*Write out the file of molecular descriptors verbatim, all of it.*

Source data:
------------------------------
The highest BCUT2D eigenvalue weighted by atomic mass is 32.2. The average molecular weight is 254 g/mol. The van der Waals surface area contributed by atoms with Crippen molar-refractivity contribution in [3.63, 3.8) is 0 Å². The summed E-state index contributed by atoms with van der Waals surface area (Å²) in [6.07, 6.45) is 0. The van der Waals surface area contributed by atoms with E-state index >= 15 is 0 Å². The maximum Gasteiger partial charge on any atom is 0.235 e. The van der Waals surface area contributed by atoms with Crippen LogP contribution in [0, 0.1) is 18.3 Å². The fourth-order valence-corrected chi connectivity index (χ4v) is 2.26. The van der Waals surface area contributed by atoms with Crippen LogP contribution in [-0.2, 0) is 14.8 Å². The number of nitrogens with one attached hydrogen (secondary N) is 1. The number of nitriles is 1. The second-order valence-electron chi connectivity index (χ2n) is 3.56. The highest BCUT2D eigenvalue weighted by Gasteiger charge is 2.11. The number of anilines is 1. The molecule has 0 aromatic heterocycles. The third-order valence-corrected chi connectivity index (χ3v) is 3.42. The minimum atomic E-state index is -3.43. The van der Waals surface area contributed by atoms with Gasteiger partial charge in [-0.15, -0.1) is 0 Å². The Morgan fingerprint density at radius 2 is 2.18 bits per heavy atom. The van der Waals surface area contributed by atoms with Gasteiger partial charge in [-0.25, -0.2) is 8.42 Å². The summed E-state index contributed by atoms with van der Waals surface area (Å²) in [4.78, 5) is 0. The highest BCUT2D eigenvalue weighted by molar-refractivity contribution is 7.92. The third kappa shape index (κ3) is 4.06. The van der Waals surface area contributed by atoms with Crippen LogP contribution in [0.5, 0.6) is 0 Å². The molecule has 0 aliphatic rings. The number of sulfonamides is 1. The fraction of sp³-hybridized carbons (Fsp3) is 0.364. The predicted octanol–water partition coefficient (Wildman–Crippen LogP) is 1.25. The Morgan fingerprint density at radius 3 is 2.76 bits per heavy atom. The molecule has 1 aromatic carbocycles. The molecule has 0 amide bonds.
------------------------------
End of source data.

The highest BCUT2D eigenvalue weighted by atomic mass is 32.2. The average molecular weight is 254 g/mol. The van der Waals surface area contributed by atoms with Crippen molar-refractivity contribution in [3.63, 3.8) is 0 Å². The summed E-state index contributed by atoms with van der Waals surface area (Å²) in [6.07, 6.45) is 0. The van der Waals surface area contributed by atoms with E-state index >= 15 is 0 Å². The maximum Gasteiger partial charge on any atom is 0.235 e. The van der Waals surface area contributed by atoms with Crippen LogP contribution in [0, 0.1) is 18.3 Å². The fourth-order valence-corrected chi connectivity index (χ4v) is 2.26. The van der Waals surface area contributed by atoms with Crippen LogP contribution in [-0.2, 0) is 14.8 Å². The number of nitrogens with one attached hydrogen (secondary N) is 1. The number of nitriles is 1. The second-order valence-electron chi connectivity index (χ2n) is 3.56. The highest BCUT2D eigenvalue weighted by Gasteiger charge is 2.11. The number of anilines is 1. The molecule has 0 aromatic heterocycles. The third-order valence-corrected chi connectivity index (χ3v) is 3.42. The minimum atomic E-state index is -3.43. The van der Waals surface area contributed by atoms with Gasteiger partial charge in [-0.15, -0.1) is 0 Å². The Morgan fingerprint density at radius 2 is 2.18 bits per heavy atom. The van der Waals surface area contributed by atoms with Gasteiger partial charge in [-0.25, -0.2) is 8.42 Å². The summed E-state index contributed by atoms with van der Waals surface area (Å²) in [4.78, 5) is 0. The highest BCUT2D eigenvalue weighted by molar-refractivity contribution is 7.92. The third kappa shape index (κ3) is 4.06. The van der Waals surface area contributed by atoms with Crippen LogP contribution in [0.5, 0.6) is 0 Å². The molecule has 0 aliphatic rings. The number of sulfonamides is 1. The fraction of sp³-hybridized carbons (Fsp3) is 0.364. The predicted octanol–water partition coefficient (Wildman–Crippen LogP) is 1.25. The Morgan fingerprint density at radius 3 is 2.76 bits per heavy atom. The molecule has 1 aromatic carbocycles. The molecule has 0 amide bonds.